1. Interesting Tom…I guess it helps making wages, even if low, in a place like Ireland where wages still high (when converted) in comparison to the rest of the world. And lots of cheap flights from the UK/Ireland which helps. Still, quite amazing that you’ve been able to accomplish all that.

          I think you’ll love South Africa. I hope you rent a car, its really the way to see the place. I wish I could go back right now! Look forward to hearing your impressions.

  12. I have to admit that all these places look lovely, and l am sure they are just as lovely on terra firma.. 🙂 . Croatia is still very much on our list, thanks to your many posts about it. No hiking for me though, thank you very much. Wine and food and pampering. That is the life for me 🙂

    1. Thank you Carlos! I know you like to travel – you definitely have to visit Croatia! (you know that Split is an easy ferry ride from the Adriatic coast of Italy?)

  13. Frank – another great Croatia post from you! I absolutely love that you’re writing about less obvious places and activities to explore in the country. Go beyond the sun and the sea, eh? 🙂
    I’ve done my share of hiking in Croatia and must say that some of these places – especially Bijele i Samarske stijene – are a tough hike. For a non-experienced hiker, I would always recommend teaming up with a local for the best experience. Thanks for a great post!

    1. Thank you Andrea. Yes, it’s always recommended to go with someone else, preferably a local – not just because you might get lost, but you can fall and not be able to get up. The thing about most of the rocks in Croatia as that they’re jagged and sharp. You don’t want to get stuck on one of those peaks.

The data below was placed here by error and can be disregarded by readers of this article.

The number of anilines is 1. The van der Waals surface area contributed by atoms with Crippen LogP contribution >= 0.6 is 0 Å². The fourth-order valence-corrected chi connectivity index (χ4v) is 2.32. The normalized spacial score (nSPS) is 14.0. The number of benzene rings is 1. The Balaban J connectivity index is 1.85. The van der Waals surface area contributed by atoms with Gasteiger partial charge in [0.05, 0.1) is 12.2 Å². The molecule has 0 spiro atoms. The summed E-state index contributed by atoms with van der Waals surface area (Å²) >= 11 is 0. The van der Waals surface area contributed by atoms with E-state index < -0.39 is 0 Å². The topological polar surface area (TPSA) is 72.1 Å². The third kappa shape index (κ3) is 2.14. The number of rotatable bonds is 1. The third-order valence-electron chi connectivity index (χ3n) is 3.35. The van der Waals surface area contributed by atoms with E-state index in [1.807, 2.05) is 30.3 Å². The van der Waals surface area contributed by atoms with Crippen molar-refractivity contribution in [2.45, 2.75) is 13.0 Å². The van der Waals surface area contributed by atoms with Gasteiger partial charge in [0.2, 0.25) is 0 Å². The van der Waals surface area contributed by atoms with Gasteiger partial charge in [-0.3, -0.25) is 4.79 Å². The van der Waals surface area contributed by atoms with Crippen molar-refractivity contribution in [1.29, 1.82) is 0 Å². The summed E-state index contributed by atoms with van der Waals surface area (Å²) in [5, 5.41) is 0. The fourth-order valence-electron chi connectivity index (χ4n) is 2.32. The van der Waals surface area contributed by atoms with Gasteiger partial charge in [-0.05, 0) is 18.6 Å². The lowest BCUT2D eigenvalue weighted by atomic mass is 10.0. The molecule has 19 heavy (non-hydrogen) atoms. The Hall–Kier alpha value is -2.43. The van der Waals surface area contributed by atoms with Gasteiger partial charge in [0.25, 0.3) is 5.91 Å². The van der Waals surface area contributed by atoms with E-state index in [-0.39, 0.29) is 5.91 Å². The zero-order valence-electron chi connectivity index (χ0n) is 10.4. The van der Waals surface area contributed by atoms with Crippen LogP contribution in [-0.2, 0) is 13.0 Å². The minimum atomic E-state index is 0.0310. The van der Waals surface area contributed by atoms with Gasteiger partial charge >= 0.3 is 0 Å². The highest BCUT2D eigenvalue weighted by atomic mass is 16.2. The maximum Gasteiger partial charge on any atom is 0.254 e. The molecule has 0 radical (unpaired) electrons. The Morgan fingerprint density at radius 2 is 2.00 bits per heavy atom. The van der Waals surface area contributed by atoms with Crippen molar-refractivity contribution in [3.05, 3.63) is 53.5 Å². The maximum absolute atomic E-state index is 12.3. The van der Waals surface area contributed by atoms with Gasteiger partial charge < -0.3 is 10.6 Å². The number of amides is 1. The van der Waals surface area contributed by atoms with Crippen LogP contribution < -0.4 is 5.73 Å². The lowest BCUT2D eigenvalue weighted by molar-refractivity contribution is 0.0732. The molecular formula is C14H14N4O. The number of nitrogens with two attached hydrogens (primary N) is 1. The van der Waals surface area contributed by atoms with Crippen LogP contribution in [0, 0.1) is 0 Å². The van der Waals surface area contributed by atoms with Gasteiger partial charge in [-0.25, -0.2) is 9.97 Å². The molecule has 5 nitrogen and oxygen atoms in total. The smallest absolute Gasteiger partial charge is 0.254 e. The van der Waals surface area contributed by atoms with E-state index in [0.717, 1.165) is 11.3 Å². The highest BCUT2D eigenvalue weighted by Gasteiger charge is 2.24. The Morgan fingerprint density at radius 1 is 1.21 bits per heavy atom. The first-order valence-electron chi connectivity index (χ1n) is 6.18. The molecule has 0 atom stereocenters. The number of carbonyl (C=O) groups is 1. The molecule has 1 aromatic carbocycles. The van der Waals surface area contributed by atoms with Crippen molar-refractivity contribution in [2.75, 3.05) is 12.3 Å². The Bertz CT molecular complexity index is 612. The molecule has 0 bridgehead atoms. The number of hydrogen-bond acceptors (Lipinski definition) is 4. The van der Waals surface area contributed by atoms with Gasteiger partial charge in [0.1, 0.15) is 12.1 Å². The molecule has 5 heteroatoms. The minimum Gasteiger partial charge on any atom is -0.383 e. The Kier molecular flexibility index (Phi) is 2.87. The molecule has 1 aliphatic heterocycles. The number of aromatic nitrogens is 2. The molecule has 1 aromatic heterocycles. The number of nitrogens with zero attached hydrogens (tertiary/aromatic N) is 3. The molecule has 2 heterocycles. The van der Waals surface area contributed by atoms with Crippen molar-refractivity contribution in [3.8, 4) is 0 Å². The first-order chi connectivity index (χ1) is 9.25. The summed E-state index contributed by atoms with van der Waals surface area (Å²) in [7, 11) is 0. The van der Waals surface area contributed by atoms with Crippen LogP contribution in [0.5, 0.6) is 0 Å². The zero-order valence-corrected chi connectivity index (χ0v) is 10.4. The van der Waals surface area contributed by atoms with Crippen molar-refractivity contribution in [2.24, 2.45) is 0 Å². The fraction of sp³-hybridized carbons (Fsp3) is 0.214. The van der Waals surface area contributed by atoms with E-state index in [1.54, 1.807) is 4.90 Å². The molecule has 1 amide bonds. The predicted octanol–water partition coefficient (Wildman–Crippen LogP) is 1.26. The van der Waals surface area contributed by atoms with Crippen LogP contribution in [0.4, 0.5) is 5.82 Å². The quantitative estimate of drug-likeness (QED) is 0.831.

When I researched this post I found that there is a lack of comprehensive information on hikes in Croatia. I had to put the above together from many different sources. I haven’t been on many of these hikes but I hope it’s helpful to people looking for the best spots to hike in Croatia.

      1. You’re right, there aren’t many good hiking guides. Rudolf Abraham: Walking in Croatia (Cicerone guide) is a good one. Look up my post ‘How to conquer a Croatian mountain’ for a funny story about hiking Samarske stijene in the middle of the winter. 🙂

  14. Well… I guess I better go back to Croatia and skip the tourist spots like split and dubrovnik and do these hikes next time. Thanks for the great information!

  15. WOW!!!! Beautiful amazing photos, they are stunning!!! This is a great list, every traveler should see this wonderful places with their own eyes.

  16. That’s a nice list, we haven’t done any of them but I’ve made a note for any future visit. I wish I had known about the number one (Paklenica National Park out of Zadar). We liked Zadar and could have done with an excuse to stay a while longer! Mosor Mountain from Split also appeals.

    1. I agree with you about Paklenica, I didn’t know about it at the time either and it’s very close to Zadar. Mosor was a great hike and I can recommend it for sure.

  17. That’s a perfect way of introducing visitors to the beauty that is Croatia. I’ve been to Dubrovnik and Rovinj, both beautiful old cities steeped in history. What I love about Croatia is the agreeable climate and the unspoilt nature. Hiking tours are the perfect way of discovering that! Thanks for sharing these tips!

    1. Thanks Silke. Actually Rovinj is a place we want to explore next time around. Our highlight so far was Split, which we used as a base for 2 months.

  18. I’m not much of a hiker, but I might change. We spent the day at Plitvice Lakes and were very impressed. It seemed well run and pristine. The White and Pack-Saddle rocks looks interesting and the views from Biokovo Mountain. We drove along the lower coastal route and took a mountain diversion up behind Omis, which was pretty amazing and then back down on the edge of Biokovo Mountain.

    1. Sounds like you saw quite a bit of Croatia!
      I wanted to mention Omis also – I had a nice hike up to the fortress where the views are just stunning. But it’s only a 45 min hike and wouldn’t qualify here…still I would recommend it to anyone, especially someone maybe not interested in a 6-8 hour hike.
      The thing is that there are so many beautiful walks and climbs in Croatia, it’s a country made for it.

    1. What a small world! So you live somewhere in Istria Tanja? We’re planning to spend some time in the area in April.
      Vinjarac – good to know. We were in Zadar and could see some of the mountain range from there. Next time I want to hike it.